Trustee Sells Home If Defective Mortgage

by Jed Berliner, Western & Central Massachusetts Consumer Lawyer

March 27, 2013

If the mortgage on your home is defective, a chapter 7 trustee can sell the entire home even if you’re current with your payments and despite the absence of a payment default.   You get any equity – and good luck with obtaining a new mortgage – but the mortgage balance goes to your general creditors which now will include the mortgage lender.

Ouch!!  That certainly can hurt.

Here’s a Chapter 13 workaround.  You and the chapter 13 Trustee jointly file to avoid and preserve the mortgage.  A joint filing avoids questions of which one of you has the actual right to do so, and the 13 trustee’s cooperation will be required in any event.

You make the former mortgage payments to the 13 trustee for 3-5 years, paying down the amount of your home’s value that would go to the general creditors if it were sold.

At the end of your chapter 13 plan, the remaining obligation to the creditors is much less than it was when the case began. This is because there is only principal to pay down.  There is no interest on that former mortgage balance. You can now (hopefully) refinance.

Example: You have a $100,000 mortgage on a $100,000 home. The mortgage is defective for whatever reason – unrecorded, bad notary, etc.  Your general creditors are entitled to a $90,000 dividend. (It is $90,000 and not the full $100,000 because we can deduct the hypothetical 7 trustee fees when calculating a general creditor dividend.

Your regular mortgage payment was $1,000/month.  You pay that same $1,000 monthly to the 13 trustee through your plan. At end of a 60 month plan, your general creditors are still owed $30,000.  ($60,000 has been paid, $90,000 was the total dividend assuming 10% was the hypothetical 7 trustee’s fees.)  You refinance your $100,000 home for a $30,000 new mortgage and pay off the remaining balance owed to your general creditors.

That is a home run.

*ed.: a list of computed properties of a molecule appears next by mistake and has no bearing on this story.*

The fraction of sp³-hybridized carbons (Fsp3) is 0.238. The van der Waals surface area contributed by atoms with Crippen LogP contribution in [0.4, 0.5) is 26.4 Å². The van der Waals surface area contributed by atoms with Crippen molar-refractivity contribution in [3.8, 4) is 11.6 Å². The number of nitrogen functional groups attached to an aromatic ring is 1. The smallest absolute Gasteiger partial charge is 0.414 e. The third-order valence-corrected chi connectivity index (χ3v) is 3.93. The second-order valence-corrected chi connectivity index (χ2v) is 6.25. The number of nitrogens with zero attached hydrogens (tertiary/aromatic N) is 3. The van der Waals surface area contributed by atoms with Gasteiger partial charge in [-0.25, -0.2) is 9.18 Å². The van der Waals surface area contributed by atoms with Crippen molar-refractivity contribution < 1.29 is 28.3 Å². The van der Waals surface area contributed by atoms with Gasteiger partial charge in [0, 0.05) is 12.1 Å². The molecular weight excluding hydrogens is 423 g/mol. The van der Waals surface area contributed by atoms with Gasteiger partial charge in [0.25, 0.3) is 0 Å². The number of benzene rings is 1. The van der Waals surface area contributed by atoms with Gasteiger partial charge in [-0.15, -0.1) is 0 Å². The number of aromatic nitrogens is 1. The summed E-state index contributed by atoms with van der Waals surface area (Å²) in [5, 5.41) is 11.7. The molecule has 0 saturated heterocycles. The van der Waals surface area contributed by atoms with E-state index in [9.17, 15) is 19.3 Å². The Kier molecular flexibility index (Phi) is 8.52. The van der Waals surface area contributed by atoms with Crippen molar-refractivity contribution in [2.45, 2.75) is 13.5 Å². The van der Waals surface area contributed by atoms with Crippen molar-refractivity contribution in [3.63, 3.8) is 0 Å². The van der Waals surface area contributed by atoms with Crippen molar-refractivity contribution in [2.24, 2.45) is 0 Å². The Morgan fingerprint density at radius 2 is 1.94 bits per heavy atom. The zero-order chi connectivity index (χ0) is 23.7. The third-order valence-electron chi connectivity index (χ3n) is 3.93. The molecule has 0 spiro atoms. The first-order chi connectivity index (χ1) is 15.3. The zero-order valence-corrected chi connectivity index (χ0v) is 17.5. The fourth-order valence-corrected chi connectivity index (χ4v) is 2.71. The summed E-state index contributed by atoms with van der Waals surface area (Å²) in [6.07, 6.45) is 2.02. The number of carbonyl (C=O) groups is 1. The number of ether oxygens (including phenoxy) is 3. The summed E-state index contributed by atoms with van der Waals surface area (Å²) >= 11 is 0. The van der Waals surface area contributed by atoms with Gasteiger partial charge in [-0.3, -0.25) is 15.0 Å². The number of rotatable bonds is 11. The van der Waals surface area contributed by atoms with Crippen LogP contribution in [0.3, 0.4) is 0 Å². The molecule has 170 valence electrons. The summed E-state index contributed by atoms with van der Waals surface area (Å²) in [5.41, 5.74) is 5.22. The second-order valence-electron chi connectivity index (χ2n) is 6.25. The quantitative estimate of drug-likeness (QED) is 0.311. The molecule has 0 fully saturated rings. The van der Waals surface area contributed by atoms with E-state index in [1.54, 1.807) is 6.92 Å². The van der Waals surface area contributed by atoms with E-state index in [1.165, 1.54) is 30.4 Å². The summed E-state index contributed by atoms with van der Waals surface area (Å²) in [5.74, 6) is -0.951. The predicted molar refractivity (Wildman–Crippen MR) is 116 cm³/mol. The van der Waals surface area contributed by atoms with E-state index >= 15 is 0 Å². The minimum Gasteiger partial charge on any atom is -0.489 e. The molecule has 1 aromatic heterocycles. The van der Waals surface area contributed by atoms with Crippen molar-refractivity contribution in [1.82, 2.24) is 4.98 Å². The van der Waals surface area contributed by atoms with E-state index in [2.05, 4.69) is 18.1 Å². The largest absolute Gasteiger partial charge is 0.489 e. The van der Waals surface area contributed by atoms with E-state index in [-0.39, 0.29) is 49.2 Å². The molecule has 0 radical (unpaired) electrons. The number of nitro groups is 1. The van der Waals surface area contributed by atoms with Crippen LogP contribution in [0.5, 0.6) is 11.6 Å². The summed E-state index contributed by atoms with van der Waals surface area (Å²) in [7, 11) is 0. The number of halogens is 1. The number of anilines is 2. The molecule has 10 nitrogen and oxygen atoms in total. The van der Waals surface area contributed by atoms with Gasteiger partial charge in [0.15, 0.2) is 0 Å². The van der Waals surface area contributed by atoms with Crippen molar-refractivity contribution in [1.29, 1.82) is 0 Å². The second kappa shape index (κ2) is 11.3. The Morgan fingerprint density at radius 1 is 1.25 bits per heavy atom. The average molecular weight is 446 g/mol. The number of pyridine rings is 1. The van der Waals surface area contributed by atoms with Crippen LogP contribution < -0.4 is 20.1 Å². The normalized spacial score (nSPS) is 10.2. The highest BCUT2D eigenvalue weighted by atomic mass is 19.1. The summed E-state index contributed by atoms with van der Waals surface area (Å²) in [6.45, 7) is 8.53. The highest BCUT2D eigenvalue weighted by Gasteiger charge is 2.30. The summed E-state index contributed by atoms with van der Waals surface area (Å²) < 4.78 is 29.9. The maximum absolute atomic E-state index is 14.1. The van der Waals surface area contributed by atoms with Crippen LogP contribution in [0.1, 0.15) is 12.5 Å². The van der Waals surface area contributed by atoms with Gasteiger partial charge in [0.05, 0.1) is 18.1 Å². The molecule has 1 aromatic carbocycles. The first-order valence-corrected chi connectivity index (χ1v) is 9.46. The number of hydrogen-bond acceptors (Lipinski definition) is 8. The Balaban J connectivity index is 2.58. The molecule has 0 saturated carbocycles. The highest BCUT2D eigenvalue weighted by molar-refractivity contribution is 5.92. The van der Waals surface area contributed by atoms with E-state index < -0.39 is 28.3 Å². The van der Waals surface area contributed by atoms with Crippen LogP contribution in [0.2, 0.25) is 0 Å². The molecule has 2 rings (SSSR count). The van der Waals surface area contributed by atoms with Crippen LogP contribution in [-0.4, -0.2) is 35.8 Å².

You will have to pay your creditors the value of any unprotected equity in addition to the defective mortgage’s balance.  It is still a great deal.

If your home is underwater, then the dividend to your creditors is even less than mortgage balance. The amount owed to your creditors cannot exceed the value of your home, no matter how large the mortgage balance was.

You might get some pushback from the 13 tee on using a $10,000 hypothetical  chapter 7 trustee deduction from the dividend. Negotiate or fight, your call. The worst case is a $44,000 refinance instead of $30,000. ($60,000 plan payments, $6,000 13 tee commission, and $56,000 paid to the creditors leaving $44,000 still owed if all trustee fees are disregarded in this worst case scenario.

Chapter 11 is another alternative, with a 100+ month plan. No chapter 13 tee to pay but the US Trustee and greater atty fees to pay.

Kudos to VT 13 Trustee Jan Sensenich, whose article was published at www.considerchapter13.org (subscription $275/year).

Jed Berliner, Lawyer

I help families in debt by defending credit card suits, suing debt collectors, making student loan payments affordable, defending against foreclosures, and filing for bankruptcy protections.

BerlinerLaw, 95 State Street, Suite 1010, Springfield, MA 01103-2081, (413) 788-9877

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Jed Berliner practices exclusively in consumer bankruptcy, foreclosure defense, and related consumer protection litigation such as credit card defenses and suing debt collectors. He established his Springfield, MA practice in 1988. Attorney Berliner is a regular and active contributor to the Bankruptcy Law Network, the Bankruptcy Roundtable, and the National Association of Consumer Bankruptcy Attorneys, three specialized consumer bankruptcy forums on the Internet, and is an informal mentor to regional practitioners. He is recognized by his peers as an expert in consumer bankruptcy issues. He thoroughly enjoys being rated "excellent" in his client surveys.

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Last modified: March 27, 2013